The value of a good night's sleep can't be underestimated. Unfortunately, sleep complaints are common during the menopause transition. A Canadian study compared sleep quality, sleep duration, and sleep disorders between postmenopausal and pre/perimenopausal women and documented increased sleep problems postmenopause.
Sleep disorders are one of more common complaints during menopause, affecting 40% to 60% of perimenopausal and postmenopausal women. Not only do they impair a woman's quality of life, but they also can lead to major health problems such as cardiovascular disease, diabetes, depression, and anxiety.
Multiple specific sleep disorders are also age related, including obstructive sleep apnea, periodic leg movements during sleep, rapid eye movement sleep behavior, and change in the normal sleep cycle. Although multiple studies have already examined age-related sleep problems, few considered the effect of menopause status. This new study involving more than 6,100 Canadian women sought to demonstrate how sleep was affected as a woman progressed through the menopause transition.
Researchers confirmed that, compared with premenopausal and perimenopausal women, postmenopausal women required more time to fall asleep (in excess of 30 min) and were more likely to suffer from sleep-onset insomnia disorder and obstructive sleep apnea.
Sleep complaints are common during the menopause transition. However, it is difficult to disentangle changes in sleep related to aging from those directly due to menopause. We compared sleep disorders in 45 to 60-year-old women in a large population-based study, according to menopausal status.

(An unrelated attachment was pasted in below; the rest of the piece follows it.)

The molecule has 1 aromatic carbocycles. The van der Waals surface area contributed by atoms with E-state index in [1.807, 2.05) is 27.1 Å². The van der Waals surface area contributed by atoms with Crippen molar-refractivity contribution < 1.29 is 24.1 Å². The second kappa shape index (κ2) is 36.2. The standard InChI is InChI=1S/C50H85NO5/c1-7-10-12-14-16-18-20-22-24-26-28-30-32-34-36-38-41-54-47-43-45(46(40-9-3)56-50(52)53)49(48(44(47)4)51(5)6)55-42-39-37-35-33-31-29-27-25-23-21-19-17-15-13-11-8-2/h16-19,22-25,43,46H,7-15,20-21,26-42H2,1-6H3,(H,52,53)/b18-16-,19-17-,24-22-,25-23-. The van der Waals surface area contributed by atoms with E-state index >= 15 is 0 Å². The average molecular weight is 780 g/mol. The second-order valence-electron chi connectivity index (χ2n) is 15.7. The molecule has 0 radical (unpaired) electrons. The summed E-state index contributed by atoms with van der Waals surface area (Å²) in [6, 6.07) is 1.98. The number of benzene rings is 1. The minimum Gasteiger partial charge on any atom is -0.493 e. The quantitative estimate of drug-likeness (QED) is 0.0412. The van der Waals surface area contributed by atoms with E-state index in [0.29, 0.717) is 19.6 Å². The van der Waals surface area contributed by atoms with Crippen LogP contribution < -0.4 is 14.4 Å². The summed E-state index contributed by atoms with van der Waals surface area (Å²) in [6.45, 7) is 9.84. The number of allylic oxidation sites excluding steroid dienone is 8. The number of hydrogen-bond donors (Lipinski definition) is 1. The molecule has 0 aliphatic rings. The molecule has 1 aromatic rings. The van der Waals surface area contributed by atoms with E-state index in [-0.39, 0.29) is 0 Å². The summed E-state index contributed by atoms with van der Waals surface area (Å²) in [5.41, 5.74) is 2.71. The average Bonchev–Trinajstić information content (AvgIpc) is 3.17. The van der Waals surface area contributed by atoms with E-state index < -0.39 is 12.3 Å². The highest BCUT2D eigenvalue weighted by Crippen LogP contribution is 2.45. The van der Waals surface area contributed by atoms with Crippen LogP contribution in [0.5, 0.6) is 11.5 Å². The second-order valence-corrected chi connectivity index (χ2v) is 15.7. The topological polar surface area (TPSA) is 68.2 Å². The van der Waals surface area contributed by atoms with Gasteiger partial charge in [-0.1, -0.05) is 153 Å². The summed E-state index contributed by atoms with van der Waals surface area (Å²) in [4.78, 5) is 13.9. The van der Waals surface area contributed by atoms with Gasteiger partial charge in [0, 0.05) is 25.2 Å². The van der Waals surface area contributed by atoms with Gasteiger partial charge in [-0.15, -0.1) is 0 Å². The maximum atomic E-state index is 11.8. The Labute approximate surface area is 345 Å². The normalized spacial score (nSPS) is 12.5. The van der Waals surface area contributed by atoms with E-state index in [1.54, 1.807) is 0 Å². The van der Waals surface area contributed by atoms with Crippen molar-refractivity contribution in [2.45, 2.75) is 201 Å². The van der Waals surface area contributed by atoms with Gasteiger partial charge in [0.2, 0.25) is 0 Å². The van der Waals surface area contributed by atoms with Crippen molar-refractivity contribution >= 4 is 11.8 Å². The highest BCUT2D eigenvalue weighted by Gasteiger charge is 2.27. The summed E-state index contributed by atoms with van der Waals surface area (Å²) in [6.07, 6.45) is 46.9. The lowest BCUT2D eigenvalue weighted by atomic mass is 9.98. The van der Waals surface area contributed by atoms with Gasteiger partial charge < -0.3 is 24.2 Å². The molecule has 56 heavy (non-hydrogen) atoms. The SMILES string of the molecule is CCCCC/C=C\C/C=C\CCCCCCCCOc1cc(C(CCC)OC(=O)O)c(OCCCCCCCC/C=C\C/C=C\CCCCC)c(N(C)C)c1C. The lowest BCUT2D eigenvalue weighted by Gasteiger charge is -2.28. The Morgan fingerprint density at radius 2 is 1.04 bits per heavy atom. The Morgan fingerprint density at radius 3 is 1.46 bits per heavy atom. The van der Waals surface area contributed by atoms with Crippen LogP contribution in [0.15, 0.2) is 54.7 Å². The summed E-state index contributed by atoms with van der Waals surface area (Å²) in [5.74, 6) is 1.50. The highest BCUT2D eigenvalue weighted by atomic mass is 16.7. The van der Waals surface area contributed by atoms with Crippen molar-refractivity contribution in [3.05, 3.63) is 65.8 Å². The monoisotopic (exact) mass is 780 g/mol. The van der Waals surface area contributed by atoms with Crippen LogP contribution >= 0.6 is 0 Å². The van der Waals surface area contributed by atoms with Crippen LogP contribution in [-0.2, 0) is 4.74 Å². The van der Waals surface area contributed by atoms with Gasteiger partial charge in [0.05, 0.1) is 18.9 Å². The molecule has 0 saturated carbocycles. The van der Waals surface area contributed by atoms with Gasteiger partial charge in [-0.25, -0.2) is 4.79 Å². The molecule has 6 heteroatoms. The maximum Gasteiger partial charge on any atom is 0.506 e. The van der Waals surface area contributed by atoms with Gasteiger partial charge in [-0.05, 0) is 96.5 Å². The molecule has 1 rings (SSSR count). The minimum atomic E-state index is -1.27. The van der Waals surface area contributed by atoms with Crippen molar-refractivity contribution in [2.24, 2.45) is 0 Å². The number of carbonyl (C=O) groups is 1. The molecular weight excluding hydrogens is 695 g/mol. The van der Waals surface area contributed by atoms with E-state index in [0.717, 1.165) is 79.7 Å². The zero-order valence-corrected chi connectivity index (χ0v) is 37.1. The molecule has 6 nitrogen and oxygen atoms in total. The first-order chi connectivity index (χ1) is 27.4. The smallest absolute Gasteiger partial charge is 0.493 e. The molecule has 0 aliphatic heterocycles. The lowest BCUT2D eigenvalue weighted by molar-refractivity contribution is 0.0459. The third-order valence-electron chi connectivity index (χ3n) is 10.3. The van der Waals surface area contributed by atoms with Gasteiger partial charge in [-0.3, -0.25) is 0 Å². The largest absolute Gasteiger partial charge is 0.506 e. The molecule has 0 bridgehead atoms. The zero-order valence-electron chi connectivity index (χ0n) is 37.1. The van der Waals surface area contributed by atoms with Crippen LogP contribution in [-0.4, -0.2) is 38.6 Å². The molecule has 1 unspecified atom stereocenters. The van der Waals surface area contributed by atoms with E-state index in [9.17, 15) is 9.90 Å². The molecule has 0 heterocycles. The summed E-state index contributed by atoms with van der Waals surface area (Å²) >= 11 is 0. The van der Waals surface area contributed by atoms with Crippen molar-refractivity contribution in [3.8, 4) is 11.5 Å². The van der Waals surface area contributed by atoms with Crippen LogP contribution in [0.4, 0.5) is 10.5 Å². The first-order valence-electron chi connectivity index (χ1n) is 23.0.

Women aged between 45 and 60 years who self-reported menopausal status were selected from the Canadian Longitudinal Study of Aging, excluding those with prior hysterectomy. Participants completed assessments for overall sleep satisfaction, hours of daily sleep, sleep-onset insomnia, sleep-maintenance insomnia, daytime somnolence, rapid eye movement sleep behavior disorder (RBD), restless leg syndrome (RLS), and obstructive sleep apnea (OSA). Each sleep variable was compared between postmenopausal and pre/perimenopausal women using multivariate regression, adjusting for potential confounders.
Among 6,179 women included, 3,713 (60.1%; age 55.7 ± 3.3 years) were postmenopausal and 2,466 (39.9%) were pre/perimenopausal (age 49.80 ± 3.1 years). Compared with pre/perimenopausal women, postmenopausal women were more often reported requiring ≥30 minutes to fall asleep (20.4% vs 15.5%; adjusted odds ratio [AOR] 1.24, 95% confidence interval [CI] 1.00-1.53) and were more likely to meet criteria for possible sleep-onset insomnia disorder (10.8% vs 7.3%; AOR 1.51, 95% CI 1.07-2.12). Postmenopausal women were also more likely to screen positive for OSA (14.6% vs 10.4%; AOR 1.48, 95% CI 1.14-1.92). The two groups did not differ on sleep dissatisfaction (32.4% vs 29%), daytime somnolence disorder (1.6% vs 1.3%), sleep-maintenance insomnia disorder (17% vs 14.5%), RLS (23.5% vs 20.9%), or RBD (3.9% vs 4.0%).
Menopause is associated with increased sleep-onset insomnia. Postmenopausal women also are more likely to screen positive for OSA. However, menopausal status is not associated with sleep maintenance, somnolence, or RLS, and RBD.
Zolfaghari S, Yao C, Thompson C, Gosselin N, Desautels A, Dang-Vu TT, Postuma R, Carrier J. Effects of menopause on sleep quality and sleep disorders Canadian Longitudinal Study on Aging. Menopause: December 13, 2019 - Volume Publish Ahead of Print - Issue - p doi: 10.1097/GME.0000000000001462
Content created 19 December 2019